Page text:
Tuesday, 27 September 2011

Autumn decorations

If you thought my 2 week pause was a sign that I am getting tired of blogging you were wrong. :-) I was simply enjoying a vacation to the warm and wonderful Egypt with Robert. Sadly I caught the Curse of the Pharaoh and got really sick half of the time we were there. But I still got to see the pyramids and dive with exotic rainbow-colored fish.

When I got home I saw that many of the trees had turned yellow and red and I thought an autumn decoration entry would be fitting. As I have told you before I have found no cold hard evidence that they did have centerpieces and the likes in medieval times. But women will be women and I like to believe that they wanted their home to be beautiful and inviting for the occasion. So when fall comes it's a nice touch to bring in the vibrant colors of the fading nature.
It's a tradition today to bring in pumpkins as a part of the fall holidays but you should be aware that pumpkins came from the 'New world' in the Middle Ages along with potatoes. The pumpkin quickly became an integrated part of the gardens though. Probably because it's very similar to other vegetables that the Europeans already had. So if you are hoisting a late medieval wedding it's acceptable to use these deliciously looking pumpkins in your decorations. With some of the fallen leaves in dramatic colors and maybe lots of candles or lanterns it will make a beautiful setting.
You can also use the pretty leaves for things like place cards, especially if you can do a little calligraphy.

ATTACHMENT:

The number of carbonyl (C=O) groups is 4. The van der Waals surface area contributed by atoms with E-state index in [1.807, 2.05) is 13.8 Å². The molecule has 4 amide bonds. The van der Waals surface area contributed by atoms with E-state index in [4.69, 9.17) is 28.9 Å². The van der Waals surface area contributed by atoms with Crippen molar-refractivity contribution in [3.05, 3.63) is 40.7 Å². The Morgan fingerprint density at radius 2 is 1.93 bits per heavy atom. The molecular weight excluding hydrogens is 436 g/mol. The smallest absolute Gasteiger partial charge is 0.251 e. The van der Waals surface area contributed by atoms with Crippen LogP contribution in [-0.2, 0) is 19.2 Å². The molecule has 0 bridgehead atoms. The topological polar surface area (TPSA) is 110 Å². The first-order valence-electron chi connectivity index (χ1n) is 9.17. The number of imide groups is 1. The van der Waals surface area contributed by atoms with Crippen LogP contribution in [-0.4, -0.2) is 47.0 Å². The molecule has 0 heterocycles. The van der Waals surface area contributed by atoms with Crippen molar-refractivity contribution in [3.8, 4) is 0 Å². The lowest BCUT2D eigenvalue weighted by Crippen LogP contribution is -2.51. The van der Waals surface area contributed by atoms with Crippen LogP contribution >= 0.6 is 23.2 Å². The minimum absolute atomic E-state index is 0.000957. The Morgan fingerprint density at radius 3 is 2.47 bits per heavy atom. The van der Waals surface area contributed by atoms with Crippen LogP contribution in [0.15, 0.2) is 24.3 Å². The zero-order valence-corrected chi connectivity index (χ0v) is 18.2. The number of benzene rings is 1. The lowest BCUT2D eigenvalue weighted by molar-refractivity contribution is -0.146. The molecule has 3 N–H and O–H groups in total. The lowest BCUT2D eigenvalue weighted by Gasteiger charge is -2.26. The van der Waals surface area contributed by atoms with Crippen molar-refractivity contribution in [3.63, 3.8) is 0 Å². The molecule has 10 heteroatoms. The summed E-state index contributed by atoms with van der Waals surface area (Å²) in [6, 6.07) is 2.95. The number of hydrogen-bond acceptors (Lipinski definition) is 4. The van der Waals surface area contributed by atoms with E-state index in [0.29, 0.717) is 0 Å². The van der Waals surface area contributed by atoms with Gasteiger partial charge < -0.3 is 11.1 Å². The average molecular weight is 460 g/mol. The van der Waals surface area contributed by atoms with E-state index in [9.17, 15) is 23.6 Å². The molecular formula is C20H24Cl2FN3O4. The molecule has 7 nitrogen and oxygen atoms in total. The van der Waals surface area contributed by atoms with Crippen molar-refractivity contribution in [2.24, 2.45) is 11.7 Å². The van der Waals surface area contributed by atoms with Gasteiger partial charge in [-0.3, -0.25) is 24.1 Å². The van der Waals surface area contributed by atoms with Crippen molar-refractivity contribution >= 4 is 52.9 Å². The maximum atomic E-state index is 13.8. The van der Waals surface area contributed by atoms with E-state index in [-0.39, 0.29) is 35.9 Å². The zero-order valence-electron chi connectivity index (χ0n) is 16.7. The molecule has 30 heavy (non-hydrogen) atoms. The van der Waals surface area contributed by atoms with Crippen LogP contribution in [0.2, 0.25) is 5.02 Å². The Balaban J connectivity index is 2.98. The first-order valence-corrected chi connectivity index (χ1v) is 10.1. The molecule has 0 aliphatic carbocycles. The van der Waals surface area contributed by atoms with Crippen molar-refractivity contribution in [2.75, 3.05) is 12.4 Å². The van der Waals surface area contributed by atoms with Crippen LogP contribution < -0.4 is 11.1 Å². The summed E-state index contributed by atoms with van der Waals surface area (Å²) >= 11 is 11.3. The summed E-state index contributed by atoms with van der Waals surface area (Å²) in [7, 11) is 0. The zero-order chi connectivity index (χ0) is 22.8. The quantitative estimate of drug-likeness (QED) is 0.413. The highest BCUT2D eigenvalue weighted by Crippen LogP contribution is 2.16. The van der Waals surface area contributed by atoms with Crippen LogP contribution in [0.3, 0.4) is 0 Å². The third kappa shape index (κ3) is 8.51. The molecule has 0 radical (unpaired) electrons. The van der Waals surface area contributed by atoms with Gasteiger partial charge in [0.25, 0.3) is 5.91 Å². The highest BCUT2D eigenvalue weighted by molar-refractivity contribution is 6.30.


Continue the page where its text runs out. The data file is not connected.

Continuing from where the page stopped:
Yet another option is to make wreaths of the leaves and hang them along the walls of the venue. This might take a lot of time and people to accomplish. Particularly the gathering of so many leaves. But if you have a forest nearby and a couple of helpful family members it can be a fun DIY project. You can also throw in some pinecones like in the picture.
The last of the juicy apples will also be harvested these weeks and post another possibility for sweet decor. You can make caramel apples (they did not use sugar as such in medieval times, but they can look really tasty):
They can also simply be scattered all over the table and combined with candles. If you want to go into detail you will find out the history of the apples you are using, because many of the apple breeds we eat today are quite young, while others can be traced back through a long period in history.
I hope you find these pictures and thoughts inspirational :-) And you can start to look forward to one of the upcoming entries, because a wonderful medieval bride has decided to let me share some of her pictures with you.

 All the best - The Medieval Bride

Monday, 5 September 2011

Medieval photowall

It's an increasingly popular wedding feature to have a photo booth or photowall at the reception to entertain the guests. If used properly it can ensure a huge amount of silly / fun / wonderful memories but it's mostly for the bride who really likes doing it herself and uses a lot of hours on the details - (Like me ;-)).
A classical photowall would look something like this:
But you can't really feel those medieval vibes with a couple of frames and a nice vintage tapestry. So: There are a couple of things you can do to make it medievalish - which is this blog's eternal goal.

1. You still need a big wooden plate to work your magic on, but instead of the vintage tapestry you can either choose a more contemporary-looking pattern like this red one, that bears resemblance to the fabric used in Mary of Hapsburg's dress, the green detail:

or you can paint a castle wall on the wood inspired by photos such as this:
2. Then you can either make a window in the medieval style and place a wooden bench in the front:
This tall and slightly pointed window is from the ruin
of Kerelaw (1488)
or you can hang up some big solid frames of gold or wood found at flea markets, along with a tourch or iron chandalier.
3. To finish it up you might want to get toy swords, shields and helmets, or maybe a rose a mirror or a very long wig. Just small geeky accessories to play with  and to make the photos really funny.